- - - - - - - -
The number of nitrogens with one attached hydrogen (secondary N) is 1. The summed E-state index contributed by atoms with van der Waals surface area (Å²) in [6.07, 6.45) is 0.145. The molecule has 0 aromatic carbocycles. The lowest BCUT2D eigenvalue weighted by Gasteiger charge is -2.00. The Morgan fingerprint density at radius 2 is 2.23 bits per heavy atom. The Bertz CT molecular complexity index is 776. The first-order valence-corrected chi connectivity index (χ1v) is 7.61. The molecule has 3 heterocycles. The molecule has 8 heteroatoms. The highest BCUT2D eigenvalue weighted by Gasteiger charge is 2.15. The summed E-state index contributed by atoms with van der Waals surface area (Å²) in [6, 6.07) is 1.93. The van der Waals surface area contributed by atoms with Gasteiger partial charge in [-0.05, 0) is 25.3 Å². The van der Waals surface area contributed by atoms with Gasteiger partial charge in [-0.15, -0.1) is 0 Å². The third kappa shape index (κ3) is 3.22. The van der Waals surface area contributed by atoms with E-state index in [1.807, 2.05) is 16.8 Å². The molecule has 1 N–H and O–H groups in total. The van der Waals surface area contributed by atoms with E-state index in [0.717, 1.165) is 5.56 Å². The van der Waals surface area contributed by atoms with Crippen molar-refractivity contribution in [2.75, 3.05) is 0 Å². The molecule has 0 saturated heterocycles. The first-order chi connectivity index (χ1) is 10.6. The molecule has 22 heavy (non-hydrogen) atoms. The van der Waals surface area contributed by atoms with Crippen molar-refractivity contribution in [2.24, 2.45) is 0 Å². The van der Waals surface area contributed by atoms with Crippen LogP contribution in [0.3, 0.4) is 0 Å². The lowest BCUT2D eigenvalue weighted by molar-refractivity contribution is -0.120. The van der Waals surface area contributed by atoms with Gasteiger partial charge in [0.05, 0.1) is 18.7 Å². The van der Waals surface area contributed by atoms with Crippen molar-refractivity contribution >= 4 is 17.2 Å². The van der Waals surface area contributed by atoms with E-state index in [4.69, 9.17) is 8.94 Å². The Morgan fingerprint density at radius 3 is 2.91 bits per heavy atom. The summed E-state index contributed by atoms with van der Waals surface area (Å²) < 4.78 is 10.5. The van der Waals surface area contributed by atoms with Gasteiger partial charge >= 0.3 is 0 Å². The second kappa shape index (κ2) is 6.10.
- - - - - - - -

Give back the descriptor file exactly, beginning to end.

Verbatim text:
The number of nitrogens with one attached hydrogen (secondary N) is 1. The summed E-state index contributed by atoms with van der Waals surface area (Å²) in [6.07, 6.45) is 0.145. The molecule has 0 aromatic carbocycles. The lowest BCUT2D eigenvalue weighted by Gasteiger charge is -2.00. The Morgan fingerprint density at radius 2 is 2.23 bits per heavy atom. The Bertz CT molecular complexity index is 776. The first-order valence-corrected chi connectivity index (χ1v) is 7.61. The molecule has 3 heterocycles. The molecule has 8 heteroatoms. The highest BCUT2D eigenvalue weighted by Gasteiger charge is 2.15. The summed E-state index contributed by atoms with van der Waals surface area (Å²) in [6, 6.07) is 1.93. The van der Waals surface area contributed by atoms with Gasteiger partial charge in [-0.05, 0) is 25.3 Å². The van der Waals surface area contributed by atoms with Gasteiger partial charge in [-0.15, -0.1) is 0 Å². The third kappa shape index (κ3) is 3.22. The van der Waals surface area contributed by atoms with E-state index in [1.807, 2.05) is 16.8 Å². The molecule has 1 N–H and O–H groups in total. The van der Waals surface area contributed by atoms with E-state index in [0.717, 1.165) is 5.56 Å². The van der Waals surface area contributed by atoms with Crippen molar-refractivity contribution in [2.75, 3.05) is 0 Å². The molecule has 0 saturated heterocycles. The first-order chi connectivity index (χ1) is 10.6. The molecule has 22 heavy (non-hydrogen) atoms. The van der Waals surface area contributed by atoms with Crippen molar-refractivity contribution in [2.24, 2.45) is 0 Å². The van der Waals surface area contributed by atoms with Crippen LogP contribution in [0.3, 0.4) is 0 Å². The lowest BCUT2D eigenvalue weighted by molar-refractivity contribution is -0.120. The van der Waals surface area contributed by atoms with Gasteiger partial charge in [0.05, 0.1) is 18.7 Å². The van der Waals surface area contributed by atoms with Crippen molar-refractivity contribution >= 4 is 17.2 Å². The van der Waals surface area contributed by atoms with E-state index in [4.69, 9.17) is 8.94 Å². The Morgan fingerprint density at radius 3 is 2.91 bits per heavy atom. The summed E-state index contributed by atoms with van der Waals surface area (Å²) < 4.78 is 10.5. The van der Waals surface area contributed by atoms with Gasteiger partial charge >= 0.3 is 0 Å². The second kappa shape index (κ2) is 6.10.